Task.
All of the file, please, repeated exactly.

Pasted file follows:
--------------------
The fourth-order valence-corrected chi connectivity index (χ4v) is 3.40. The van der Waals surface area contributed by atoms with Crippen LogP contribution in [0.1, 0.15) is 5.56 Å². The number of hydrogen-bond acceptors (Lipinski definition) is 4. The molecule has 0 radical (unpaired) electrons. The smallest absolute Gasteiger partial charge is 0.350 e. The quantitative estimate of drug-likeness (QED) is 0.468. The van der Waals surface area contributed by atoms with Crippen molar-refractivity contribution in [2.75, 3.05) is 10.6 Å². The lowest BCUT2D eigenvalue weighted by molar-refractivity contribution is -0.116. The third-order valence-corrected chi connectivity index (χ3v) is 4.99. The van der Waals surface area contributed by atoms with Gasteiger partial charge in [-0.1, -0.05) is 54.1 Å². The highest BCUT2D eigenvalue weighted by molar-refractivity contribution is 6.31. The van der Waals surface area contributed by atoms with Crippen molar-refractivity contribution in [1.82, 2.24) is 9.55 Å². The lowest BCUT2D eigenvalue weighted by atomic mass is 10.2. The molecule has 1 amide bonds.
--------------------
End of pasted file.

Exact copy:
The fourth-order valence-corrected chi connectivity index (χ4v) is 3.40. The van der Waals surface area contributed by atoms with Crippen LogP contribution in [0.1, 0.15) is 5.56 Å². The number of hydrogen-bond acceptors (Lipinski definition) is 4. The molecule has 0 radical (unpaired) electrons. The smallest absolute Gasteiger partial charge is 0.350 e. The quantitative estimate of drug-likeness (QED) is 0.468. The van der Waals surface area contributed by atoms with Crippen molar-refractivity contribution in [2.75, 3.05) is 10.6 Å². The lowest BCUT2D eigenvalue weighted by molar-refractivity contribution is -0.116. The third-order valence-corrected chi connectivity index (χ3v) is 4.99. The van der Waals surface area contributed by atoms with Gasteiger partial charge in [-0.1, -0.05) is 54.1 Å². The highest BCUT2D eigenvalue weighted by molar-refractivity contribution is 6.31. The van der Waals surface area contributed by atoms with Crippen molar-refractivity contribution in [1.82, 2.24) is 9.55 Å². The lowest BCUT2D eigenvalue weighted by atomic mass is 10.2. The molecule has 1 amide bonds.